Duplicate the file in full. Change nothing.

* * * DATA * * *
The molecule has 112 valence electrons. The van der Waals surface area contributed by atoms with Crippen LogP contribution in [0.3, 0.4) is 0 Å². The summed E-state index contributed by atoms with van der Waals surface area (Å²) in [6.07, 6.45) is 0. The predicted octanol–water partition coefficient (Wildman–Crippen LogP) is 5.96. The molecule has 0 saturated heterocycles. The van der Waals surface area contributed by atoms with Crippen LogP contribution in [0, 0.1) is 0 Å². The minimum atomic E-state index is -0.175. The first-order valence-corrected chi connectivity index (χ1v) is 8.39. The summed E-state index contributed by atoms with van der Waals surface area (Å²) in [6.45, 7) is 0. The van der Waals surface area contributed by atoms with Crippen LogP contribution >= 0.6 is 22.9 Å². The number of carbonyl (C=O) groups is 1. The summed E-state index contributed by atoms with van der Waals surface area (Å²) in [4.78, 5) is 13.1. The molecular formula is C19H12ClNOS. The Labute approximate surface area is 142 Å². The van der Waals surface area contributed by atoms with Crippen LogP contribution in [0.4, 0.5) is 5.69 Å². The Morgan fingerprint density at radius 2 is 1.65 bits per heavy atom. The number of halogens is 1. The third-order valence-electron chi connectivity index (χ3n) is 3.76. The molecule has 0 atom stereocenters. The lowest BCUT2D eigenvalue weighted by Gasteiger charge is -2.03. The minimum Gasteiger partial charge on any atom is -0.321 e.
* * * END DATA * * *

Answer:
The molecule has 112 valence electrons. The van der Waals surface area contributed by atoms with Crippen LogP contribution in [0.3, 0.4) is 0 Å². The summed E-state index contributed by atoms with van der Waals surface area (Å²) in [6.07, 6.45) is 0. The predicted octanol–water partition coefficient (Wildman–Crippen LogP) is 5.96. The molecule has 0 saturated heterocycles. The van der Waals surface area contributed by atoms with Crippen LogP contribution in [0, 0.1) is 0 Å². The minimum atomic E-state index is -0.175. The first-order valence-corrected chi connectivity index (χ1v) is 8.39. The summed E-state index contributed by atoms with van der Waals surface area (Å²) in [6.45, 7) is 0. The van der Waals surface area contributed by atoms with Crippen LogP contribution >= 0.6 is 22.9 Å². The number of carbonyl (C=O) groups is 1. The summed E-state index contributed by atoms with van der Waals surface area (Å²) in [4.78, 5) is 13.1. The molecular formula is C19H12ClNOS. The Labute approximate surface area is 142 Å². The van der Waals surface area contributed by atoms with Crippen LogP contribution in [0.4, 0.5) is 5.69 Å². The Morgan fingerprint density at radius 2 is 1.65 bits per heavy atom. The number of halogens is 1. The third-order valence-electron chi connectivity index (χ3n) is 3.76. The molecule has 0 atom stereocenters. The lowest BCUT2D eigenvalue weighted by Gasteiger charge is -2.03. The minimum Gasteiger partial charge on any atom is -0.321 e.